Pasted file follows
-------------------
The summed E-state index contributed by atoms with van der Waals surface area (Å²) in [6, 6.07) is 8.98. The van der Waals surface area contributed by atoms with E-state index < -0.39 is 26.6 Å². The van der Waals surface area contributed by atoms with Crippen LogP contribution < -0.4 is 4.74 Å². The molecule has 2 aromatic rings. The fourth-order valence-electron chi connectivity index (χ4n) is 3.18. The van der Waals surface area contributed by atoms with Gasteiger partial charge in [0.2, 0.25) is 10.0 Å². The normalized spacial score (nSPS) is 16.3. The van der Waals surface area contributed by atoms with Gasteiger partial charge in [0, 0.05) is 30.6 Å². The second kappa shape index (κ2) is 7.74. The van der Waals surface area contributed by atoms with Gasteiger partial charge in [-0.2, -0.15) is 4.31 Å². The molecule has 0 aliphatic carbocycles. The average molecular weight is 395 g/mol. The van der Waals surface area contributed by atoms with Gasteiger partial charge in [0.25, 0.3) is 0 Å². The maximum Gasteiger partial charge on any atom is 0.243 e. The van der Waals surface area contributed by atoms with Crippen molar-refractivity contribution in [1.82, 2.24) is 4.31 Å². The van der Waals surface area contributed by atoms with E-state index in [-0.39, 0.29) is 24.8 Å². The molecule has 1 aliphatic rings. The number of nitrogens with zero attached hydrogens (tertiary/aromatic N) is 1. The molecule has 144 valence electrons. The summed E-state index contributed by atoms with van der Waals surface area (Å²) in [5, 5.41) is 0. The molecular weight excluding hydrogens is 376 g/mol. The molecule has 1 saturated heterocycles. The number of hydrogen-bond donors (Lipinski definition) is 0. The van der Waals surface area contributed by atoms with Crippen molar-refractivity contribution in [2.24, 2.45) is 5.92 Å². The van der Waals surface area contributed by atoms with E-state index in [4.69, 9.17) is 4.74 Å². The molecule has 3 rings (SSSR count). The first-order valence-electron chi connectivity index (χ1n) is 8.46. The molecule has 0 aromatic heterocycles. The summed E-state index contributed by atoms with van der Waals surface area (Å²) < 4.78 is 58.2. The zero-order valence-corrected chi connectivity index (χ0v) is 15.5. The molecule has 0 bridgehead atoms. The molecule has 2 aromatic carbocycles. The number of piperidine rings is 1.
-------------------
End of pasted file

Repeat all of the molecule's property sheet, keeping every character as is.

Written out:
The summed E-state index contributed by atoms with van der Waals surface area (Å²) in [6, 6.07) is 8.98. The van der Waals surface area contributed by atoms with E-state index < -0.39 is 26.6 Å². The van der Waals surface area contributed by atoms with Crippen LogP contribution < -0.4 is 4.74 Å². The molecule has 2 aromatic rings. The fourth-order valence-electron chi connectivity index (χ4n) is 3.18. The van der Waals surface area contributed by atoms with Gasteiger partial charge in [0.2, 0.25) is 10.0 Å². The normalized spacial score (nSPS) is 16.3. The van der Waals surface area contributed by atoms with Gasteiger partial charge in [0, 0.05) is 30.6 Å². The second kappa shape index (κ2) is 7.74. The van der Waals surface area contributed by atoms with Gasteiger partial charge in [-0.2, -0.15) is 4.31 Å². The molecule has 0 aliphatic carbocycles. The average molecular weight is 395 g/mol. The van der Waals surface area contributed by atoms with Gasteiger partial charge in [0.25, 0.3) is 0 Å². The maximum Gasteiger partial charge on any atom is 0.243 e. The van der Waals surface area contributed by atoms with Crippen molar-refractivity contribution in [1.82, 2.24) is 4.31 Å². The van der Waals surface area contributed by atoms with E-state index in [-0.39, 0.29) is 24.8 Å². The molecule has 1 aliphatic rings. The number of nitrogens with zero attached hydrogens (tertiary/aromatic N) is 1. The molecule has 144 valence electrons. The summed E-state index contributed by atoms with van der Waals surface area (Å²) in [5, 5.41) is 0. The molecular weight excluding hydrogens is 376 g/mol. The molecule has 1 saturated heterocycles. The number of hydrogen-bond donors (Lipinski definition) is 0. The van der Waals surface area contributed by atoms with Crippen molar-refractivity contribution in [2.24, 2.45) is 5.92 Å². The van der Waals surface area contributed by atoms with E-state index in [4.69, 9.17) is 4.74 Å². The molecule has 3 rings (SSSR count). The first-order valence-electron chi connectivity index (χ1n) is 8.46. The molecule has 0 aromatic heterocycles. The summed E-state index contributed by atoms with van der Waals surface area (Å²) < 4.78 is 58.2. The zero-order valence-corrected chi connectivity index (χ0v) is 15.5. The molecule has 0 bridgehead atoms. The molecule has 2 aromatic carbocycles. The number of piperidine rings is 1.